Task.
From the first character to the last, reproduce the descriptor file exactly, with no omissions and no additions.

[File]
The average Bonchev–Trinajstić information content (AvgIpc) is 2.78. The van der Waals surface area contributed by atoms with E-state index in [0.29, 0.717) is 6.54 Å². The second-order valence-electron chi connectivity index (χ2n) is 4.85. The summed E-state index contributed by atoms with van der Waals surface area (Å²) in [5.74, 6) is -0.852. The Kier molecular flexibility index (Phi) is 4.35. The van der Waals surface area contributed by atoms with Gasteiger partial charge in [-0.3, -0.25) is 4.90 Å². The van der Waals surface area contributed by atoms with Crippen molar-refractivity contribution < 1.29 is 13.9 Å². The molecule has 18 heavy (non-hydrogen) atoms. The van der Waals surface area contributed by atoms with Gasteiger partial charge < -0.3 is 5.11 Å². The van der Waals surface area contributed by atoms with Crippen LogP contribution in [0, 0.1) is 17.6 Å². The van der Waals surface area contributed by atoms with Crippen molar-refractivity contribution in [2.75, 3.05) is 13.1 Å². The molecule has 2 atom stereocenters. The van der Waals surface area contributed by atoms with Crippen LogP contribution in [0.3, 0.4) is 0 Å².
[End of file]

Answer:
The average Bonchev–Trinajstić information content (AvgIpc) is 2.78. The van der Waals surface area contributed by atoms with E-state index in [0.29, 0.717) is 6.54 Å². The second-order valence-electron chi connectivity index (χ2n) is 4.85. The summed E-state index contributed by atoms with van der Waals surface area (Å²) in [5.74, 6) is -0.852. The Kier molecular flexibility index (Phi) is 4.35. The van der Waals surface area contributed by atoms with Gasteiger partial charge in [-0.3, -0.25) is 4.90 Å². The van der Waals surface area contributed by atoms with Crippen molar-refractivity contribution < 1.29 is 13.9 Å². The molecule has 18 heavy (non-hydrogen) atoms. The van der Waals surface area contributed by atoms with Gasteiger partial charge < -0.3 is 5.11 Å². The van der Waals surface area contributed by atoms with Crippen LogP contribution in [0, 0.1) is 17.6 Å². The van der Waals surface area contributed by atoms with Crippen molar-refractivity contribution in [2.75, 3.05) is 13.1 Å². The molecule has 2 atom stereocenters. The van der Waals surface area contributed by atoms with Crippen LogP contribution in [0.3, 0.4) is 0 Å².